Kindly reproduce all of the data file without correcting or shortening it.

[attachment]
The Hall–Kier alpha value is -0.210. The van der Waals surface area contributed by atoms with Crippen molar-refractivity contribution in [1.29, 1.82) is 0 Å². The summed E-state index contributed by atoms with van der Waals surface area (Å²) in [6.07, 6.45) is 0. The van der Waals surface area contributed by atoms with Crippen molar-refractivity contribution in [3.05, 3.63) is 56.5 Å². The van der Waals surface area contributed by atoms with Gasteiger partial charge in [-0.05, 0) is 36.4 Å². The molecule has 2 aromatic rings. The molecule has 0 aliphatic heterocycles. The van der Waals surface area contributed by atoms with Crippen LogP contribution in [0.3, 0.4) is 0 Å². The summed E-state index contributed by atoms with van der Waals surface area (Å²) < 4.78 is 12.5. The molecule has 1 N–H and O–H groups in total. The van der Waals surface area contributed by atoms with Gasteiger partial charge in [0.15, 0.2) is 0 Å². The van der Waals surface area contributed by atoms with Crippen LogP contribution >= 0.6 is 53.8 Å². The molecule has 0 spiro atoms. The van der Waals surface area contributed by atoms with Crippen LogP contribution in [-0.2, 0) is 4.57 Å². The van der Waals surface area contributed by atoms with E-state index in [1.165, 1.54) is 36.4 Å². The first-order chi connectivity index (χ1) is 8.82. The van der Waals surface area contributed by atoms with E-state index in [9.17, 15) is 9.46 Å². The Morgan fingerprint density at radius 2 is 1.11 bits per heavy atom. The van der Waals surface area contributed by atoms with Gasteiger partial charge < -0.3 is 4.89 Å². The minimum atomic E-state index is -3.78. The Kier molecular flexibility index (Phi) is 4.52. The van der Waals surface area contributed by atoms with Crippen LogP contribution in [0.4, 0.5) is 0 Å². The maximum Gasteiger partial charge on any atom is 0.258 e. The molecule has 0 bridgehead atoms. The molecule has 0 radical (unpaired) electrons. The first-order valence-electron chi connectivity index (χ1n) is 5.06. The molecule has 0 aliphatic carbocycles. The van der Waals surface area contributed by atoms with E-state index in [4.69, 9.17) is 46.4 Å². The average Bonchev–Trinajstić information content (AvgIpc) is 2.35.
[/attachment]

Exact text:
The Hall–Kier alpha value is -0.210. The van der Waals surface area contributed by atoms with Crippen molar-refractivity contribution in [1.29, 1.82) is 0 Å². The summed E-state index contributed by atoms with van der Waals surface area (Å²) in [6.07, 6.45) is 0. The van der Waals surface area contributed by atoms with Crippen molar-refractivity contribution in [3.05, 3.63) is 56.5 Å². The van der Waals surface area contributed by atoms with Gasteiger partial charge in [-0.05, 0) is 36.4 Å². The molecule has 2 aromatic rings. The molecule has 0 aliphatic heterocycles. The van der Waals surface area contributed by atoms with Crippen LogP contribution in [0.3, 0.4) is 0 Å². The summed E-state index contributed by atoms with van der Waals surface area (Å²) < 4.78 is 12.5. The molecule has 1 N–H and O–H groups in total. The van der Waals surface area contributed by atoms with Gasteiger partial charge in [0.15, 0.2) is 0 Å². The van der Waals surface area contributed by atoms with Crippen LogP contribution >= 0.6 is 53.8 Å². The molecule has 0 spiro atoms. The van der Waals surface area contributed by atoms with Crippen LogP contribution in [-0.2, 0) is 4.57 Å². The van der Waals surface area contributed by atoms with E-state index in [1.165, 1.54) is 36.4 Å². The first-order chi connectivity index (χ1) is 8.82. The van der Waals surface area contributed by atoms with E-state index in [9.17, 15) is 9.46 Å². The Morgan fingerprint density at radius 2 is 1.11 bits per heavy atom. The van der Waals surface area contributed by atoms with Gasteiger partial charge < -0.3 is 4.89 Å². The minimum atomic E-state index is -3.78. The Kier molecular flexibility index (Phi) is 4.52. The van der Waals surface area contributed by atoms with Crippen LogP contribution in [0.4, 0.5) is 0 Å². The maximum Gasteiger partial charge on any atom is 0.258 e. The molecule has 0 bridgehead atoms. The molecule has 0 radical (unpaired) electrons. The first-order valence-electron chi connectivity index (χ1n) is 5.06. The molecule has 0 aliphatic carbocycles. The van der Waals surface area contributed by atoms with E-state index in [4.69, 9.17) is 46.4 Å². The average Bonchev–Trinajstić information content (AvgIpc) is 2.35.